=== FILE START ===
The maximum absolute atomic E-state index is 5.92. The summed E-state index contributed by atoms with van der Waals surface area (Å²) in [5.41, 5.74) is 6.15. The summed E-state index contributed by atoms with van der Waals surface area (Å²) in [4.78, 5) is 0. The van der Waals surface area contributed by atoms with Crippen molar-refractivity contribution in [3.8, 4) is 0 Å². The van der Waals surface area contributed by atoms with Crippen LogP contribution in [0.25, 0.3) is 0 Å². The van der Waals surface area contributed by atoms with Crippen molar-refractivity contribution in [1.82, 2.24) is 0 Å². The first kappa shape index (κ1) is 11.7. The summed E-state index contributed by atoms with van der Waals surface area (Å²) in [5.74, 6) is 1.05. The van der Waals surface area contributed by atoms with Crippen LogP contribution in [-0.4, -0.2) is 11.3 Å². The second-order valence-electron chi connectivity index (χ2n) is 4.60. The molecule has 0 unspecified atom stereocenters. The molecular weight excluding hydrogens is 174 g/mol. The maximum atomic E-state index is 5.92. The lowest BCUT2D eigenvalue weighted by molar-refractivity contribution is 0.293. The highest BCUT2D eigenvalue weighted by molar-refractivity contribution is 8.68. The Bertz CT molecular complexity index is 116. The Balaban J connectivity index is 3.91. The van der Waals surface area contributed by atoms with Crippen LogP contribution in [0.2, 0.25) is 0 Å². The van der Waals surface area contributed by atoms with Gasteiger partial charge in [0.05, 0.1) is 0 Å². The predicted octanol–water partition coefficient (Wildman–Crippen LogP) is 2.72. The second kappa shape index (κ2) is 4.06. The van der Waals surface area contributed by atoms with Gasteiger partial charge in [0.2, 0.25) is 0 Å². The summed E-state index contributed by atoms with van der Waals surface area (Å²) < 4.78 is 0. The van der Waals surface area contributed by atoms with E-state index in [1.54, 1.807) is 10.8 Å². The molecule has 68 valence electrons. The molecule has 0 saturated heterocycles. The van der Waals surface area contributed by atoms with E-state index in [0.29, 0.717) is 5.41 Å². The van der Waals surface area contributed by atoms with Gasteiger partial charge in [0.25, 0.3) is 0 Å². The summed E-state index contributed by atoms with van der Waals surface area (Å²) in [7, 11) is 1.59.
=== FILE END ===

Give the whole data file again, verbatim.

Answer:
The maximum absolute atomic E-state index is 5.92. The summed E-state index contributed by atoms with van der Waals surface area (Å²) in [5.41, 5.74) is 6.15. The summed E-state index contributed by atoms with van der Waals surface area (Å²) in [4.78, 5) is 0. The van der Waals surface area contributed by atoms with Crippen molar-refractivity contribution in [3.8, 4) is 0 Å². The van der Waals surface area contributed by atoms with Crippen LogP contribution in [0.25, 0.3) is 0 Å². The van der Waals surface area contributed by atoms with Crippen molar-refractivity contribution in [1.82, 2.24) is 0 Å². The first kappa shape index (κ1) is 11.7. The summed E-state index contributed by atoms with van der Waals surface area (Å²) in [5.74, 6) is 1.05. The van der Waals surface area contributed by atoms with Crippen LogP contribution in [-0.4, -0.2) is 11.3 Å². The second-order valence-electron chi connectivity index (χ2n) is 4.60. The molecule has 0 unspecified atom stereocenters. The molecular weight excluding hydrogens is 174 g/mol. The maximum atomic E-state index is 5.92. The lowest BCUT2D eigenvalue weighted by molar-refractivity contribution is 0.293. The highest BCUT2D eigenvalue weighted by molar-refractivity contribution is 8.68. The Bertz CT molecular complexity index is 116. The Balaban J connectivity index is 3.91. The van der Waals surface area contributed by atoms with Crippen LogP contribution in [0.2, 0.25) is 0 Å². The van der Waals surface area contributed by atoms with Gasteiger partial charge in [0.05, 0.1) is 0 Å². The predicted octanol–water partition coefficient (Wildman–Crippen LogP) is 2.72. The second kappa shape index (κ2) is 4.06. The van der Waals surface area contributed by atoms with Gasteiger partial charge in [0.2, 0.25) is 0 Å². The summed E-state index contributed by atoms with van der Waals surface area (Å²) < 4.78 is 0. The van der Waals surface area contributed by atoms with E-state index in [1.54, 1.807) is 10.8 Å². The molecule has 68 valence electrons. The molecule has 0 saturated heterocycles. The van der Waals surface area contributed by atoms with E-state index in [0.29, 0.717) is 5.41 Å². The van der Waals surface area contributed by atoms with Gasteiger partial charge in [0.25, 0.3) is 0 Å². The summed E-state index contributed by atoms with van der Waals surface area (Å²) in [7, 11) is 1.59.